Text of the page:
If you’ve used draw.io at all (and even if you haven’t) chances are you’ve made a flowchart or two in your life. They’re one of the most common use cases for draw.io. They’re ideal for visualizing the individual steps of a complete process. And when that process involves multiple teams or other entities, it becomes necessary to divide your chart into lanes representing each of those entities. We call them swimlanes. And here’s what you need to know about the ease of working with swimlanes in draw.io.
When to use swimlanes
It’s actually not very often that a flowchart process is limited to just one person or one team. This is why we use cross-functional flowcharts and swimlane diagrams to show the flow of data or activity relationships between multiple groups.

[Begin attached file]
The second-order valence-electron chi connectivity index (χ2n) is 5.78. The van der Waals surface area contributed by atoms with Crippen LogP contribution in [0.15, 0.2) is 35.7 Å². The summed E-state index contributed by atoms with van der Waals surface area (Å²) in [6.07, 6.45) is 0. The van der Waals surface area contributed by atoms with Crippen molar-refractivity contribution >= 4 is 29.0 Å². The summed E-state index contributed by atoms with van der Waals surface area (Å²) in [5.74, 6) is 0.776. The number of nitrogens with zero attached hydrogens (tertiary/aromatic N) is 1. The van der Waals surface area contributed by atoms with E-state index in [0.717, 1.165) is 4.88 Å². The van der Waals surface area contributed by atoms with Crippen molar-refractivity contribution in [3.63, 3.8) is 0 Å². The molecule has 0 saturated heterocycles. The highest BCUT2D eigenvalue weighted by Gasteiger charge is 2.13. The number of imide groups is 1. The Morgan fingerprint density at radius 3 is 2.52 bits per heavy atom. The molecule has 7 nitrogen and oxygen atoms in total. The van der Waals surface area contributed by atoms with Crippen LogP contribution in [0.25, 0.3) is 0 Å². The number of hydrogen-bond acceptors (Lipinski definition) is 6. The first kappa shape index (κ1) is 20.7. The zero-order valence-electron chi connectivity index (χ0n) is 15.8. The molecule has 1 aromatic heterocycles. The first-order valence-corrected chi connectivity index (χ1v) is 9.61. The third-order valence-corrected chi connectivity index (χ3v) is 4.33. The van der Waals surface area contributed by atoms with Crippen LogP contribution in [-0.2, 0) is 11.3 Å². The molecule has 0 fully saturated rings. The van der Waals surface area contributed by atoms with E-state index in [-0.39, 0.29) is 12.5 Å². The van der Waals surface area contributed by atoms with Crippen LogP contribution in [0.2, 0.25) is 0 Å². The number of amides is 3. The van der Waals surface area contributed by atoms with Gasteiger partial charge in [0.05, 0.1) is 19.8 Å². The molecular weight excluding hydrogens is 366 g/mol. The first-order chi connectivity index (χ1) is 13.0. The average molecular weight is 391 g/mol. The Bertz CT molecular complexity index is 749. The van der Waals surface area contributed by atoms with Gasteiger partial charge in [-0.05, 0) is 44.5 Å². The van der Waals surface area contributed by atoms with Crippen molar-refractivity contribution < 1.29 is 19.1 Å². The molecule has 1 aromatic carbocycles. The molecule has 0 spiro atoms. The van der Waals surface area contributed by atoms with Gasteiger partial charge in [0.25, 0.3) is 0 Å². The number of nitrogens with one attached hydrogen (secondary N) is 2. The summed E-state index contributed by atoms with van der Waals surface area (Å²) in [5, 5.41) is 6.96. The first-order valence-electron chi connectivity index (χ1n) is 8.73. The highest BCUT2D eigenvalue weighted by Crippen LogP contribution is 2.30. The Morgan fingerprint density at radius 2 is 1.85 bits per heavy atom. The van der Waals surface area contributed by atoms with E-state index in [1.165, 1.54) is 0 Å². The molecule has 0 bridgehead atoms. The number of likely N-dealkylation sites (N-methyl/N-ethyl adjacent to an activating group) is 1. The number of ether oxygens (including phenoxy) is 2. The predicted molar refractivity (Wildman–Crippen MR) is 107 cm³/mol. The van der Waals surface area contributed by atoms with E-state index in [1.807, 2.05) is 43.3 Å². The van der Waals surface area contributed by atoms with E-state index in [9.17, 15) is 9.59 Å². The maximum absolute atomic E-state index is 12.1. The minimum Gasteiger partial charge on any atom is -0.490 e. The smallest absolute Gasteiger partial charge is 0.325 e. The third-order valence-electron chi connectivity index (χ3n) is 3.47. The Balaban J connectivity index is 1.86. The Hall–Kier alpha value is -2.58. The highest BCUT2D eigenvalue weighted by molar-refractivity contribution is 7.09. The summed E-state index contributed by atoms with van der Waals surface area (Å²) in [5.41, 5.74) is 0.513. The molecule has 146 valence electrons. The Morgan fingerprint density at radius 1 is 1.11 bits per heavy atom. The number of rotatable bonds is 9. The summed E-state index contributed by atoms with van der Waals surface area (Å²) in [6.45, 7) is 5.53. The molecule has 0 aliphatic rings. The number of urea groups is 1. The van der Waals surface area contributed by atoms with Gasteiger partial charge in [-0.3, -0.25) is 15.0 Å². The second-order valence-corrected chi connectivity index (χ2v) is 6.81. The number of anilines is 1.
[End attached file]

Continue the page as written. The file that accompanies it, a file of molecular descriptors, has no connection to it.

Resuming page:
The act of separating the steps in a process visually identifies the parties responsible for each step. It makes the information easier to understand. And the result is decreased confusion between teams.
Specific examples of use cases that make use of swimlanes and cross-functional flowcharts include UML activity diagrams, interaction diagrams, sequence diagrams, use case diagrams, data flows, and more.
We cover the overall mechanics of swimlanes as well as some useful pro tips here. But for a look at a specific use case, take a look at our post: Using draw.io for BPMN Diagrams.
When you imbed a draw.io diagram in Confluence, the easiest way to open a swimlane template is to select it from the initial splash screen: